• Adjust your thoughts. Attempt positive thinking. You might feel like it won't help, but continually making an effort to have positive thoughts about some aspects of your experience can change your attitude and make whatever you're stressed about appear less daunting. Along with attitude changes, you may want to consider if you're being too self critical or your goals are too high to achieve. You may find it helpful to reassess your goals and work-life balance or reconsider your belief system regarding sources of stress. Also, try to be gentle with yourself and avoid critical self talk.
    Constant Stress Can Take A Serious Toll
    Learn Healthy Coping Techniques From A Licensed Therapist Today.

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  • Help your body relax. Simple relaxation techniques can help you calm down and moderate the stress effect. These include taking slow, deep breaths whenever needed while focusing on how your body feels. Try going for a walk while paying close attention to what you see and how your feet feel on the ground, rather than what you're thinking. Watch a TV show you enjoy, or listen to soothing music. Give or receive a hug from a loved one. Try a relaxation video or audiotape, or read a book about stress management to develop new techniques that seem right for you.
  • Get more rest. Improve your sleep health by maintaining a regular sleep pattern whenever possible. Create a bedtime ritual to help you settle down and relax prior to bed. Avoid blue light an hour before bedtime, and leave the phone away from the bedside when possible. Avoid caffeine after noon and try a sleep-inducing tea before bedtime, such as chamomile.
  • Engage in productive activities. Distract yourself. If what you're stressed about is out of your control, attempting to distract yourself can be an effective way of coping. Try meeting up with a friend, starting a new hobby, getting some work done around the house, or volunteering for a local cause. Sometimes focusing on work helps take your mind off stressful situations. If you feel too stressed to deal with things on your own, it's okay to reach out. There are other ways to cope with stress, including professional treatment to support and encourage proper mental and physical health. Online counseling offers a convenient and private way to connect with a licensed counselor who can help you cope with stress based on your specific needs.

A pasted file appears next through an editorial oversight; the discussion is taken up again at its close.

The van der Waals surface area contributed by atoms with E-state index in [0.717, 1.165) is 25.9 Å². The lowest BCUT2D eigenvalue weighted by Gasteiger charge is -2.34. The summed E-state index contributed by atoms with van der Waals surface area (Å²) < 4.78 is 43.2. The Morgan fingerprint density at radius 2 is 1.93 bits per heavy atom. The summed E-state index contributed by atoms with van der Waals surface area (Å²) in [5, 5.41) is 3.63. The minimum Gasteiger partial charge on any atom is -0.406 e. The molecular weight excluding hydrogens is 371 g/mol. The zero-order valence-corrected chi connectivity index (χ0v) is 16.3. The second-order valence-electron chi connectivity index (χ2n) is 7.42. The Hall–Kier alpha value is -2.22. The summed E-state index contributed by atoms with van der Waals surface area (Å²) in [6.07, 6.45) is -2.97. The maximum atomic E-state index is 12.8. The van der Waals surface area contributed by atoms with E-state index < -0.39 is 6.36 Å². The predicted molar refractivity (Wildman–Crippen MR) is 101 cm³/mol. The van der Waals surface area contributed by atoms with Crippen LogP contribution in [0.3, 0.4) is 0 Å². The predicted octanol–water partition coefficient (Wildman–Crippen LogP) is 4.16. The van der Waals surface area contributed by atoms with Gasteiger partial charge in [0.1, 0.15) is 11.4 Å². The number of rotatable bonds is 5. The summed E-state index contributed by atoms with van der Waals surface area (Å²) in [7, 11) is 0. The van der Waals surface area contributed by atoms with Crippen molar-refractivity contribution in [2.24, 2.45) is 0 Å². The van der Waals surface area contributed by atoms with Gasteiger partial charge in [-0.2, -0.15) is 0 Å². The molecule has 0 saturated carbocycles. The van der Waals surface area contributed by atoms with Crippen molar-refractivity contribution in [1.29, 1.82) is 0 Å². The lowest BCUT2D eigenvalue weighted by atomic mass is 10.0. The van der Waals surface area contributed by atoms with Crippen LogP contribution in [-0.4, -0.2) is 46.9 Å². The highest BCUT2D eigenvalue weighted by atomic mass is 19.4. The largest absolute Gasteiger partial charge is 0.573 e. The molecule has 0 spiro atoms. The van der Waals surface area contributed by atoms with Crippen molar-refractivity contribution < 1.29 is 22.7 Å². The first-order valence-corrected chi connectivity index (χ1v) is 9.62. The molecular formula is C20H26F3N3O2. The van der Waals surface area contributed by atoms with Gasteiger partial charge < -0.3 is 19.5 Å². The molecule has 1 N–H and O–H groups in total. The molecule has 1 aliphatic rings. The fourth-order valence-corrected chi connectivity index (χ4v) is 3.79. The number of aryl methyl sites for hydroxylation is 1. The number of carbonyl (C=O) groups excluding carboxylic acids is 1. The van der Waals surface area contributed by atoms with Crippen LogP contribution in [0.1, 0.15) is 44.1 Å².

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BetterHelp Cares about Your Stress Relief

BetterHelp has a team of experienced counselors that understand the difficulties of dealing with stress. Whether you need someone to talk to or someone to help you see things from a positive perspective, the counselors can help you understand how stress is affecting your life and how to regain control. They understand stress affects people differently and want to help you establish effective coping skills. Connect with an online counselor that cares about your emotional and physical wellbeing. Read some reviews about BetterHelp counselors below.

Counselor Reviews

"Alisha has let me view situations in another perspective. Like the stressful times I've gone (still going) through with my family and my work. I'm really grateful for her time to listen to what's on my mind and really making me comfortable to share so much with her. Thank you, Alisha!"

"Karen is amazing. I've never done therapy before and was very skeptical of it. I also wasn't sure if I wanted to talk about my stresses, feelings and opening up about work and relationships. Karen has made it very easy to do that and very appreciative of the work she does. I've been working with Karen for 3 weeks and have seen big improvements and changes in my life. Very thankful for Karen and this platform. It is really amazing to talk to someone that listens and offers great advice, encouragement and doesn't judge. Thanks Karen!"


Understanding the stages of stress is a big step toward relief. Using the above suggestions may help you manage stress with practice and patience. Reach out to a therapist and regain the control you want to live a better life today.